25th April, 2020
My interest in the Port Trade started at an early age with adventurous trips to the Douro Valley with my father, Bruce Guimaraens, in the 1970s and the mischievous sipping of Port at the visitor centers in the Port lodges in Vila Nova de Gaia.
I studied winemaking in the new world of Australia. Shortly after I returned home in 1992, my father and I, together with our recently joined viticulturist Antonio Magalhães, converted an important area of Fonseca´s Quinta do Panascal vineyard to organic viticulture.
The lessons learned from this innovative move, the first of its kind in the Douro Valley, were to shape all of our viticulture from then onwards, so much so that today they continue to be a major inspiration for our family’s culture of sustainability.
An area of vertical planting (Vinha ao Alto) and another area of two-row earth terraces (patamares) were selected as the two blocks of vineyard to be converted to being managed organically. At the time, these were the two methods of choice for planting mechanized vineyards in the Douro. Vertical planting, the planting method for when the natural slope of the terrain is shallow and for slopes with a gradient above 35o, the option was for building a horizontal terrace planted with two rows of vines to enable a tractor to circulate between the rows.
We quickly learned that the organic management of a vineyard planted vertically brought the same challenges as did the vineyards in most other regions where the terrain is much flatter and terracing is not required. However, it was in the two-row terraces, the vineyard model of choice for mechanizing the vineyards of the steep slopes of the Douro, that we realized that this method of planting was not a viable option. It became evident that the tendency in the 1970s and ‘80s was for the intensive use of pesticides for all forms of agriculture as the miraculous solution for reducing costs and increasing production. The natural compounds traditionally used in the region were discarded in favour of the “modern” chemicals. Dependence on aggressive residual herbicides was crucial for the viability of the vineyards on the two-row terraces.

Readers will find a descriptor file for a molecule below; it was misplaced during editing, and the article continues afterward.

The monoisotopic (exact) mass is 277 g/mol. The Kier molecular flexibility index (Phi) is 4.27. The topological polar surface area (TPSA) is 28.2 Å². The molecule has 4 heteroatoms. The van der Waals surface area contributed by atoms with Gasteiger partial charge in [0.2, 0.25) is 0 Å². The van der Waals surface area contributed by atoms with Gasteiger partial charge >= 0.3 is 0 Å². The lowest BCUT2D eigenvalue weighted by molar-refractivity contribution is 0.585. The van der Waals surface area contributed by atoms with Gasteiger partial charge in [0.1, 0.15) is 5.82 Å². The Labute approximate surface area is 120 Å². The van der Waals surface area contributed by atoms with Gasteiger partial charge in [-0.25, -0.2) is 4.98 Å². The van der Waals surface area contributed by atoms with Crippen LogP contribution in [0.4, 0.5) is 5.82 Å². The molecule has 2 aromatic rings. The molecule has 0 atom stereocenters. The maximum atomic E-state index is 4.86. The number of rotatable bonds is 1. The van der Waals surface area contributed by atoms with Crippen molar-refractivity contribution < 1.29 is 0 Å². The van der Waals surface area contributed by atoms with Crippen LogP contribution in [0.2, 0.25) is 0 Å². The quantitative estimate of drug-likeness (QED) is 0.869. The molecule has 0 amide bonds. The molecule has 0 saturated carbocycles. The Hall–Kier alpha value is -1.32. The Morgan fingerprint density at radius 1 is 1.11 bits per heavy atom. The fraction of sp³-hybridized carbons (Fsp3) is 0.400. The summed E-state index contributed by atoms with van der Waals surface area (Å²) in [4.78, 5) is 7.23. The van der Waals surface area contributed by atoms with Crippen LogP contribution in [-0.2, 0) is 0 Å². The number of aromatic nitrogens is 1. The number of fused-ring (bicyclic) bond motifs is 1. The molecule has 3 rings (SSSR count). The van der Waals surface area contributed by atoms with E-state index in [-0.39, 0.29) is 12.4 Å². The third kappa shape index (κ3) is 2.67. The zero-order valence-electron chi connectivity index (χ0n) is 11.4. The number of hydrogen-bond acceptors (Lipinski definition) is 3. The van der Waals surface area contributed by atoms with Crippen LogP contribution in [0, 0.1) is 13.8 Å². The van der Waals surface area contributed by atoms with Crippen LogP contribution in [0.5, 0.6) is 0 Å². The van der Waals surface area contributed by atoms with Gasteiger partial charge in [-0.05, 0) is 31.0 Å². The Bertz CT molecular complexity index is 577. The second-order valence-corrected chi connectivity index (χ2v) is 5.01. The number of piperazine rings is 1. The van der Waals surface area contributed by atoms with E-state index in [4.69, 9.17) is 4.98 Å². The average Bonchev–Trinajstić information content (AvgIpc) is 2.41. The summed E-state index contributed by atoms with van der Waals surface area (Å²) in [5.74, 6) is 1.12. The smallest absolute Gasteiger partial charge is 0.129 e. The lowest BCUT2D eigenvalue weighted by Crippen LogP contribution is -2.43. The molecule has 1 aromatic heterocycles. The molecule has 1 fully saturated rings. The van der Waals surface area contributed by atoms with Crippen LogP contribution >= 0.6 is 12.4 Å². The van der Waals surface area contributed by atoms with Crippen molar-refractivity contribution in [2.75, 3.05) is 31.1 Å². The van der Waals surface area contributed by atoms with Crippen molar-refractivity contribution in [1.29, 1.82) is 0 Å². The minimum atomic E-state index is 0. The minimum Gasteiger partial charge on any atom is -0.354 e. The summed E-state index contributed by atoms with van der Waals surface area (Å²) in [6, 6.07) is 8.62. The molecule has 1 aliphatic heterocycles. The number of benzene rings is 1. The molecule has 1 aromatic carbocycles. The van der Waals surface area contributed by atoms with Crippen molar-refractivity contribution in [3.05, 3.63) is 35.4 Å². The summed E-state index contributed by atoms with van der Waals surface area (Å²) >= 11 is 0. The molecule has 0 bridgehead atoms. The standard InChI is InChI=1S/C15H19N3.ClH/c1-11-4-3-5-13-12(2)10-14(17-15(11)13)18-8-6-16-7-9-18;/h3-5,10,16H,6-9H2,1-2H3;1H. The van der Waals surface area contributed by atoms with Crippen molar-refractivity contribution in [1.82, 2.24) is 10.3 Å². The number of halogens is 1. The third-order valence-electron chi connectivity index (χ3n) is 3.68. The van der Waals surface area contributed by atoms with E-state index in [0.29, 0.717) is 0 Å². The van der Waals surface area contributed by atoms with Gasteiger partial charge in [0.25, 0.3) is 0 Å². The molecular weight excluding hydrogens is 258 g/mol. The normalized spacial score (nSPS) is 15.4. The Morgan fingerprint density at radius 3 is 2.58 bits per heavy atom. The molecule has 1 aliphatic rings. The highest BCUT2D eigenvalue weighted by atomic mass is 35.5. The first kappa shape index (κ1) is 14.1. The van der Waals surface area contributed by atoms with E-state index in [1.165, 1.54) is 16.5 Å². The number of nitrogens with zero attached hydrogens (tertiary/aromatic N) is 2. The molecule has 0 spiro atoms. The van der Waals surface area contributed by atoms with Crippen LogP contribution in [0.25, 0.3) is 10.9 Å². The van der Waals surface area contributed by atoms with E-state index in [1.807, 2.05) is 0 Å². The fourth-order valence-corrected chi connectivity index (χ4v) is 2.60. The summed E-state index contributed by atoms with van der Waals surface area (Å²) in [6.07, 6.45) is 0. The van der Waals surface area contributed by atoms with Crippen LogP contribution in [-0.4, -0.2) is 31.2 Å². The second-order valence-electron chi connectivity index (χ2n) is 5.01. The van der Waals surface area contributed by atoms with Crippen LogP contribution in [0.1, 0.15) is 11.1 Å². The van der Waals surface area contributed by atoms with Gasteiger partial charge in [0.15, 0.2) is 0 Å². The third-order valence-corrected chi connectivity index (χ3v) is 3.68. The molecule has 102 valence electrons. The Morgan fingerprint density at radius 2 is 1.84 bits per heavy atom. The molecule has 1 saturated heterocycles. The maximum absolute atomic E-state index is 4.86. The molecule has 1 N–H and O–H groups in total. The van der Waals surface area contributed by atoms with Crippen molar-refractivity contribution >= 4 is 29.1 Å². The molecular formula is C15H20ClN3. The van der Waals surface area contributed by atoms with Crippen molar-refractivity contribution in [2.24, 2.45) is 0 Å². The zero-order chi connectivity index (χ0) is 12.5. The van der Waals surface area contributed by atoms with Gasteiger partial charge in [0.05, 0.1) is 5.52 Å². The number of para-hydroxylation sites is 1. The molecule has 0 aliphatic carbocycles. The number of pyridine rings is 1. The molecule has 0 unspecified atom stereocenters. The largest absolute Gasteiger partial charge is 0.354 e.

It was specifically the dependence on herbicides where we faced our greatest challenge, one that was aggravated by the move the region made from the 1970s onwards – more mechanized vineyards, in detriment to the traditional stone-terraced vineyards. The region exchanged the inert schist walls for live earth embankments where the only way to control weed growth was to resort to aggressive residual herbicides. The solution was for us to change the way we plant our vineyards on slopes greater than 35o.
Our experience of organic viticulture at Panascal showed us that in the hot, dry climate of the Douro Valley, there was a low incidence of diseases compared to other wine regions. This led us to return to the use of natural substances such as sulphur and copper sulphate across all of our vineyard holdings.
Moreover, although the continuous use of residual herbicides eliminates weak and fragile weeds, it encourages the growth of the more resilient summer weeds, a dangerous vicious circle that leads to a greater use of herbicides as well as resistance to some herbicides.
As the obstacle to using mechanical means to manage the grass cover on the terrace walls is the inside row of vines, the solution was to remove this altogether and plant terraces with only 1 row of vines on the outer edge, thereby providing access to the slope and eliminating the need to use any herbicide on the slope. With one-row terraces, grasses are allowed to grow freely during the dormant season of the vines and when spring comes they are kept under control with mechanical means. The stubble of the grass also helps consolidate the embankments against erosion.
If on the one hand, planting one-row terraces provided a solution for a sustainable way of managing our grass growth, on the other hand the irregular earth terraces that replaced the traditional stone wall terraces in the region, brought serious erosion problems from rain.
It was here that in the spring of 2000 Antonio Magalhães and I were very fortunate to visit the Benziger family winery in the Sonoma Valley. As we arrived at the winery there was an enormous downpour of rain. At the entrance to the winery there is a vineyard on a steep slope where vines were planted on terraces that had been built longitudinally by Chinese immigrants many years earlier. The rainwater ran in a controlled manner down to a drainage point at the end of the terrace. It was a Eureka moment! This was the obvious solution for our terraced Douro vineyards.